Avalanche Closure Time Cut by Explosive Innovation

What do you do when you have the most Gazex avalanche exploders in Canada, operating on BC’s highest elevation road to stay open year-round?

You make them work even better!

That’s what the Kootenay Pass avalanche team did recently when they introduced new computer hardware and software to connect to six control stations, which fire off 24 Gazex avalanche exploders. (The devices use a mix of propane and oxygen that explodes with the force of 10-20 kilograms of dynamite).

The team wanted to shorten road closures due to avalanche control, because at the Ministry of Transportation and Infrastructure our biggest drive is to keep people and goods moving efficiently and safely along BC highways. Our avalanche technicians knew that if they could set off the exploders in less time, this would to reduce the closure time on Highway 3, while snowpack was released then cleared from the road by our maintenance contractor Yellowhead Road and Bridge.

How it Was

Back in 2013, the 24 exploders at this place that gets up to 10 metres of snowfall annually, had to be fired off one at a time. It took about one hour total, to shoot each separately – 10 exploders on the east side of Kootenay Pass Summit, and 14 on the west side. The exploders were activated by one avalanche technician at the office at the summit of Kootenay Pass. Another avalanche technician on the road would observe to confirm that an explosion had happened, and that snow had come down from the mountains, that could have been a threat to those below.

Our Kootenay Pass avalanche staff wanted to be able to shoot one exploder on each side of Kootenay Pass at the same, and more efficiently. The team’s first look at existing technology was discouraging – nothing out there would support their vision. Their current system was starting to age, and continuing to work with Gazex on a new system meant continuing to have to contact the supplier in France, if there were problems.

With steadfast determination, the team kept after a solution. For three years, it worked on overcoming many technological challenges with support from ministry environmental electronics technicians based Nelson. Eventually, they were able to find a company that could supply the technology to achieve the desired outcome.

Finding a Close-to-Home Solution

Using a local vendor, the team was able to build a new and improved system, at a lower cost than the Gazex company had proposed. Now, our own in-house electronic technicians can oversee and maintain the avalanche exploder computer system – no need to call France and possibly be delayed by time differences. Should there be any problems with the new system, they can be dealt with right there in the West Kootenays.

When the new avalanche explosion hardware and software were installed in 2015, BC became the first Gazex system user in the world, to not only suggest this change, but to incorporate new software successfully into an existing system.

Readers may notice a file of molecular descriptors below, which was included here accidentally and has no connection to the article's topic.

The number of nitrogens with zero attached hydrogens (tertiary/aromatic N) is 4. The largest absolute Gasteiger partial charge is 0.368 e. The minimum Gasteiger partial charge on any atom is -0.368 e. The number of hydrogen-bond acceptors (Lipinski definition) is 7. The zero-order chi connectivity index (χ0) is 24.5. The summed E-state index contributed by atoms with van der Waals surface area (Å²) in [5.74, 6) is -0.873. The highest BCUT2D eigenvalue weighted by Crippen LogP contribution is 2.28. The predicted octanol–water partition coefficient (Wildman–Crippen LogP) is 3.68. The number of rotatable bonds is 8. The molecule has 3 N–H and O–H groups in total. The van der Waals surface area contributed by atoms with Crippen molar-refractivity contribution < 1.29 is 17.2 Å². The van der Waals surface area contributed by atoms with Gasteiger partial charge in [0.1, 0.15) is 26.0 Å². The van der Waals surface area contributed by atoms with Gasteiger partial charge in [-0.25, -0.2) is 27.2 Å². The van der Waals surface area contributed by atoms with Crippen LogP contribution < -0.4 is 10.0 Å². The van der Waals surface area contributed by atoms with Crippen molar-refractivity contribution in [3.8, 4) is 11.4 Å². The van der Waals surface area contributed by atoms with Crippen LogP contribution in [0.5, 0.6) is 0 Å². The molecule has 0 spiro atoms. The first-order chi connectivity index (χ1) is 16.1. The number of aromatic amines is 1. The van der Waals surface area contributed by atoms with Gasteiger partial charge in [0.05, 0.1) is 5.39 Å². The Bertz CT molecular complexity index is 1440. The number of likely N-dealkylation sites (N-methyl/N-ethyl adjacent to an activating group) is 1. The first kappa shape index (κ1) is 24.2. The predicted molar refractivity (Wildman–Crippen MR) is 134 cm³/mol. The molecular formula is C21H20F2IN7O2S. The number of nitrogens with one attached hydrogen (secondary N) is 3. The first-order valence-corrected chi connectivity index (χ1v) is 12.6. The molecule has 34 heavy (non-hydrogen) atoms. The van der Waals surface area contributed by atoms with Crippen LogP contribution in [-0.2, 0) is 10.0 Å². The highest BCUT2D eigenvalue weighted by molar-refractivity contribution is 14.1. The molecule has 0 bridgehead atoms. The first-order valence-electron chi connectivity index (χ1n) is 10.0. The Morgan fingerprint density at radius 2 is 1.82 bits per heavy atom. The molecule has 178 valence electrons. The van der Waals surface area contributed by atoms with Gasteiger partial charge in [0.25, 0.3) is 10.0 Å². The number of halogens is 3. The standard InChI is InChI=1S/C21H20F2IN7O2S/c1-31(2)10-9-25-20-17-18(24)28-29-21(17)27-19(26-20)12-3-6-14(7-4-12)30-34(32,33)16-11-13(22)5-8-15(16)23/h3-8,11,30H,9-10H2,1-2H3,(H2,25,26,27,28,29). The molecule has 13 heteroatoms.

The newly developed “shoot kits” are operated via remote radio, by avalanche staff on the road in their vehicles. The technicians set the explosions and monitor the results. The new system has also improved the speed and reliability of communications between the shoot kits and the Gazex system on the mountain. And now that the team can activate one exploder on each side of the pass at the same time, what once took an hour on average, now takes only a half hour.

This may not seem like an explosive time saving, but when you’re hauling goods, going on a trip, or travelling for work, an appointment or social event, 30 minutes less road closure time makes a difference.

Share this page:SharingFacebookTwitterLinkedInCopy Text

Page 1 of 4 comments on “Avalanche Closure Time Cut by Explosive Innovation”

Leave a Comment

    • Hi Robin – thanks for your comment. To clarify, when the new avalanche explosion hardware and software were installed in 2015, BC became the first Gazex system user in the world, to incorporate new software successfully into an existing system.

    • Hi there Charles,

      We know that delays can really suck, but we believe a delay to trigger and clear an avalanche is a better option than allowing the possibility of a naturally occurring snow slide to happen and hurt travellers. Typically provincial avalanche closure times run between 2-4 hours. Yesterday’s avalanche closures on BC Highway 1 were conducted in Glacier National Park by Parks Canada staff. They use different equipment to create and clear up after avalanches. In fact, Parks Canada, in partnership with Canadian Armed Forces, operates the world’s largest artillery-based mobile avalanche control program (they use howitzers to detonate the slides) to keep highway travellers safe from avalanche hazard in Glacier National Park. Here’s a link for more info on the stretches of highway in BC that are actually under the jurisdiction of Parks Canada: https://www.tranbc.ca/2013/06/25/share-and-share-alike-federal-sections-on-provincial-highways/